Writers want to learn how to write a good novel but perhaps they should focus on what makes up a good read. It’s a subtle shift in perception–a change in point of view–but one that offers some insight into the various techniques needed to craft an artful work of fiction.
A good read for me is one where the author raises questions and engages me in conversation. This stimulation of a reader’s thoughts is considered by Jane Smiley in 13 Ways to Look at a Novel as she discusses the necessity for technical innovation. Simply put, a novel should cause the reader to take a new look at his own ideas and perceptions.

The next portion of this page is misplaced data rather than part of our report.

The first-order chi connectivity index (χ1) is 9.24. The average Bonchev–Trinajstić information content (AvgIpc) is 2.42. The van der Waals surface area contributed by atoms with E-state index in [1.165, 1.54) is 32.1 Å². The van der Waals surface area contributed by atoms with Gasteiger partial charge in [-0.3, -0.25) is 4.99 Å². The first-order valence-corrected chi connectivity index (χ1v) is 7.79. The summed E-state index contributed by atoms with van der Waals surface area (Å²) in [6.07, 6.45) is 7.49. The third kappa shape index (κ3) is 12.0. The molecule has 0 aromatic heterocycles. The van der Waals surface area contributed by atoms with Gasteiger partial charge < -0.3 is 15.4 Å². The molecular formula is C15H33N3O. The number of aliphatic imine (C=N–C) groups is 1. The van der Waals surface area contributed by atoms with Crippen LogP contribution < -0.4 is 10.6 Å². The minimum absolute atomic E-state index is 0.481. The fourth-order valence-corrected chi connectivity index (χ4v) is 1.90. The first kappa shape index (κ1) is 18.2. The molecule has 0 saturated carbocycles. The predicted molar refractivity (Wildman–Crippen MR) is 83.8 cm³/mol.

“Great seminal novelists may or may not be more rawly original than their contemporaries; what they do is manage to wed originality of technique with depth of insight or breadth of knowledge or charm or some other quality that demonstrates the value of that technical innovation and makes it memorable to future novelists.” –Jane Smiley, 13 Ways to Look at a Novel
But where does a novelist go to hone his technique? Essentially within. For Smiley, an author’s technique not only grows out of his temperment, his intentions, and his ideas, but it also grows out of his circumstances.
What does your temperment, your intentions, your ideas, even your circumstances add to the mix when you write?
How does this play out in your novel?